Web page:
…while most of the major prophecies on record are past their due dates (the Norse and Nostradamus were canny enough to refrain from specifying exact timings), one apocalyptic alert is still active… and sadly for humankind, it’s from an all-too-august source.

Possibly the greatest and most influential scientist in history, Isaac Newton was also a pious, albeit unorthodox, Christian.  Early in his life, surrounded by the Plague, the Great Fires of London, and assorted other upheavals, Newton decided that the End Times were at hand.  But while Newton realized promptly that he was premature, millennial pronouncements continued from others.  So, in a 1704 manuscript (in which he describes his attempts to extract scientific information from the Bible) he estimated that the world would end no earlier than 2060. He explained: “This I mention not to assert when the time of the end shall be, but to put a stop to the rash conjectures of fanciful men who are frequently predicting the time of the end, and by doing so bring the sacred prophesies into discredit as often as their predictions fail.”

Now, “no earlier than 47 years from now” gives one some time to prepare.

But could it be that even Sir Isaac made mistakes?  So argues David Flynn, author of Temple at the Center of Time: Newton’s Bible Codex Deciphered and the Year 2012.  Flynn revisits Newton’s logic and his calculations, and “corrects” it to find that the threshold for total termination may be much nearer–  indeed, this year– 2013…  Read the story at WND.com, along with “Just the Facts: How Satan Takes ‘Legal Authority’ Over You” and “Obama Staged Sandy Hook Massacre.”

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As we contain our credulity, we might send cosmic birthday greetings to Robert Woodrow Wilson; he was born on this date in 1936.  An astronomer, Wilson and his Bell Labs partner, physicist Arno Penzias, discovered the cosmic microwave background radiation (CMB) in 1964– a feat that earned them the Nobel Prize (in 1978), as CMB was a critical corroborator of the Big Bang Theory of the origin of the universe.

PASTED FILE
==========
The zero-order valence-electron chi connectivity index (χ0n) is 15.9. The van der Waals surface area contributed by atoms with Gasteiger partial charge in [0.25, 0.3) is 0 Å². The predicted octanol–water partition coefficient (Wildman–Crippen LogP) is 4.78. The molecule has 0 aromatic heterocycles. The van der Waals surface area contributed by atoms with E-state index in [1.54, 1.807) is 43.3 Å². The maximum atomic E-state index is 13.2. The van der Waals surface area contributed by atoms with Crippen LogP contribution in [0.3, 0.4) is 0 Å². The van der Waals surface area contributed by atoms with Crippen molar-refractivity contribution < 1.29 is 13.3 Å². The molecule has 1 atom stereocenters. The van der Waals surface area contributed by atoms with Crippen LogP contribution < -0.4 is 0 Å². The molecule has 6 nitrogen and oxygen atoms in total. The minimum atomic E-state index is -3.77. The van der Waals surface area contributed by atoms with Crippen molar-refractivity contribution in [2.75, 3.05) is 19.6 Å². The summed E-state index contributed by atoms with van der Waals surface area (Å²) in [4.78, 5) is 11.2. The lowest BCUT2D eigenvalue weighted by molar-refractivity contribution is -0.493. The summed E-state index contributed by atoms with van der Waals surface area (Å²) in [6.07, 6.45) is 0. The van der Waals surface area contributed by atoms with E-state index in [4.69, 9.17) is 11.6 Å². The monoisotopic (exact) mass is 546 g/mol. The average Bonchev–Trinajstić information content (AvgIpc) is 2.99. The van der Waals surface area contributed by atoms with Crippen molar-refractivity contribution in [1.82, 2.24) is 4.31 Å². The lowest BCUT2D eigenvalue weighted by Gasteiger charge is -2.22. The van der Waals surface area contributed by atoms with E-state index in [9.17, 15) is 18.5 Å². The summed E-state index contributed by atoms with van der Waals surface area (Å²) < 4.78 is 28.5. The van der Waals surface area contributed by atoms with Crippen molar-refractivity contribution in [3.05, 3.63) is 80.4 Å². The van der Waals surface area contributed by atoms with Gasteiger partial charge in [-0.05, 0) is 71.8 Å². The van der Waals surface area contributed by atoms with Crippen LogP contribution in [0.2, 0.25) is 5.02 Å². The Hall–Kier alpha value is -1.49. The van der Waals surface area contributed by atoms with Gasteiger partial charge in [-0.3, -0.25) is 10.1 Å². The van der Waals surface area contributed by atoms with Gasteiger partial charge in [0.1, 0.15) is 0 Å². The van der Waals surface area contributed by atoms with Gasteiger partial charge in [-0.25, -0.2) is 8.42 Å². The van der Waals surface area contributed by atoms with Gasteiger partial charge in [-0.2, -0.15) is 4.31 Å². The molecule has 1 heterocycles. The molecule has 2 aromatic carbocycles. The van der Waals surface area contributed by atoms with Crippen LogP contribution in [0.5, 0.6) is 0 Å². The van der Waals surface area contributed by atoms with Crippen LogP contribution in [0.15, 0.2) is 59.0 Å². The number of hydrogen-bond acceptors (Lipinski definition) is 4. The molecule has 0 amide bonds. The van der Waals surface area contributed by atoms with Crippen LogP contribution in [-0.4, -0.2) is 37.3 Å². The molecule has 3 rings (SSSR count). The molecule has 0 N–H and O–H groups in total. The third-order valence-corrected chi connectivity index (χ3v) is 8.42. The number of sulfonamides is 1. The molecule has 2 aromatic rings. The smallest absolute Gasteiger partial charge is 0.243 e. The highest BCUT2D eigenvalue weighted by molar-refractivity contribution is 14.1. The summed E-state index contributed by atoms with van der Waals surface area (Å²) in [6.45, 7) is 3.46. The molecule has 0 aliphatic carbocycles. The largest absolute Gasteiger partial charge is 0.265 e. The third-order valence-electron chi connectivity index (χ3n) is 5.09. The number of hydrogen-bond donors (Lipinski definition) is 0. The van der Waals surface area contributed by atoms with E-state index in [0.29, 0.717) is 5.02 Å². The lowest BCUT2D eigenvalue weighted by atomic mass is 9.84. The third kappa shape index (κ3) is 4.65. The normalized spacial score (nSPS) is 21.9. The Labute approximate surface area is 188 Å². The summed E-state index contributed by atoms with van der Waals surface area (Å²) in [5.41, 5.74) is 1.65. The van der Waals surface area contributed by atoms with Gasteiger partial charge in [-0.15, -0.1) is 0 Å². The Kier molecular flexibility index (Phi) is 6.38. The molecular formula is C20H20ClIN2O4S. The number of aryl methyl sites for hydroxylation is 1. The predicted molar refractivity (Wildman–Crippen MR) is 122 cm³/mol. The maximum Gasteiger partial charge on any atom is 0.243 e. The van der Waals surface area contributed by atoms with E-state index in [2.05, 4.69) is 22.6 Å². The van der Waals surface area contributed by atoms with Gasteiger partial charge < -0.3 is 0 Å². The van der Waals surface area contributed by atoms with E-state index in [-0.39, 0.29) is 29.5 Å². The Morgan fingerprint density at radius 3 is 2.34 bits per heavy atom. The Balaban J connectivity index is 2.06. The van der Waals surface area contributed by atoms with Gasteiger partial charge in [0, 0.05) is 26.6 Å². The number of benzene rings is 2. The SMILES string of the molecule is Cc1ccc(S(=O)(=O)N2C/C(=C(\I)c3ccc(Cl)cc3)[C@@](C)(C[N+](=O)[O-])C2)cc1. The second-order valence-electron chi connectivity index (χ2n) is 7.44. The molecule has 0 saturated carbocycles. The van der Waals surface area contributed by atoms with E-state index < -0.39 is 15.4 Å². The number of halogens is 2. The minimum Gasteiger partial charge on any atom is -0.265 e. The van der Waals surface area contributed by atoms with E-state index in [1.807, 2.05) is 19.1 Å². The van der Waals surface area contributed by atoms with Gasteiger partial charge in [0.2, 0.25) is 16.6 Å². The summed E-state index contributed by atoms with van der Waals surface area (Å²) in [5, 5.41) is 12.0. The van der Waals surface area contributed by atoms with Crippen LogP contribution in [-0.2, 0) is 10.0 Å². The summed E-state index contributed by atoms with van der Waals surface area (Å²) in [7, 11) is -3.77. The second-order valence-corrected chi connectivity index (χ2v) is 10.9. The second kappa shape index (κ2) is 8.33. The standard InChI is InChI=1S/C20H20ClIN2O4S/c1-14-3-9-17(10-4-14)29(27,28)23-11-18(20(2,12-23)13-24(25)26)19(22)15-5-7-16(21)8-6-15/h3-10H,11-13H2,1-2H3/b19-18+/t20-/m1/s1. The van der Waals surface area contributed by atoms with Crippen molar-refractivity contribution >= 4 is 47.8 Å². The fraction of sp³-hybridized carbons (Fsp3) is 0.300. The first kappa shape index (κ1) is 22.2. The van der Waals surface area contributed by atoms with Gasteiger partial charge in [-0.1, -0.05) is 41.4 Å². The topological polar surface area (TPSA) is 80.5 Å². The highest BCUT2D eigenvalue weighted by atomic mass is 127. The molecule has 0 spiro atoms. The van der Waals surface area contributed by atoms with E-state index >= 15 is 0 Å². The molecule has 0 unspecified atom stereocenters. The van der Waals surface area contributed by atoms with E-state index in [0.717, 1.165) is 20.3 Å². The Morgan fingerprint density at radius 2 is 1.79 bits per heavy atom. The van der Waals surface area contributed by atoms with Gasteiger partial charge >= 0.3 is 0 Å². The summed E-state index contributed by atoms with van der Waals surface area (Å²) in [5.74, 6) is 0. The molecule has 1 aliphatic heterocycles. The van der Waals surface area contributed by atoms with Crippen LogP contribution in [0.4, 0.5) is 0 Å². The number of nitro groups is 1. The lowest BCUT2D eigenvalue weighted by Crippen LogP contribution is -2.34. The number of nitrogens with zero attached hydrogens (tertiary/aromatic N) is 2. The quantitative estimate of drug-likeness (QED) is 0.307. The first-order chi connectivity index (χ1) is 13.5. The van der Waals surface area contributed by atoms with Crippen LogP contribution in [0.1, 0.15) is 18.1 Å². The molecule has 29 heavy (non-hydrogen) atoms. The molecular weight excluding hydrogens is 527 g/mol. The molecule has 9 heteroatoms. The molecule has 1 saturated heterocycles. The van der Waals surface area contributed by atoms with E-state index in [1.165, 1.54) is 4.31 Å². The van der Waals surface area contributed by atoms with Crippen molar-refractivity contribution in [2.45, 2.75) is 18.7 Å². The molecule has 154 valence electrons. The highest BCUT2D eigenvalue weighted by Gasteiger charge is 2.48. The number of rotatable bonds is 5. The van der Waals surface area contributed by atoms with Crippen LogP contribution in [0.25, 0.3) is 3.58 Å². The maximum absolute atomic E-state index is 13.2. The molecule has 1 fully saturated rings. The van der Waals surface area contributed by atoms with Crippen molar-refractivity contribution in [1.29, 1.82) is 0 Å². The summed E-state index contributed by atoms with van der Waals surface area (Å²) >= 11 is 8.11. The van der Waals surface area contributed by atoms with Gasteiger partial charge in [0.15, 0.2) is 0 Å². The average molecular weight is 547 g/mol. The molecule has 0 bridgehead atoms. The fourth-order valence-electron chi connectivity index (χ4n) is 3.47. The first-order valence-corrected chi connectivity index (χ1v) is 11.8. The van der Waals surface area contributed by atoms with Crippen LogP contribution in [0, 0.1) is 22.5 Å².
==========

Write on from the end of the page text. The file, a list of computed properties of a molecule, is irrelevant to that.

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A thought for your penny…

From Randall Monroe’s exquisite What If?, The Cost of Pennies.

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As we search for a larger change jar, we might recall that this was the date, in 1919, on which the world did not end.  American meteorologist Albert Porta had made a widely-publicized prediction that a conjunction of six planets on that date would cause a “magnetic current” to “pierce the sun”, causing an explosion of flaming gas which would engulf the Earth.  The hysteria that followed incited mob violence and some suicides… before, as the world did not end, it subsided.

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Written by LW

December 17, 2012 at 1:01 am

The End (Diagrammed)…

 

 click the image above, or here, for larger version

From Good, a breakdown of the 10% of the world’s population (!) that believes the world will end by the conclusion of this calendar year.

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As we turn to happier– but also unlikely– thoughts, we might recall that it was on this date in 1971 that the Houston Astros’ Cesar Cedeno, at bat with with the bases loaded and his team trailing the Dodgers 3-2, hit a pop fly that turned into an inside-the-park grand slam:

Written by LW

September 2, 2012 at 1:01 am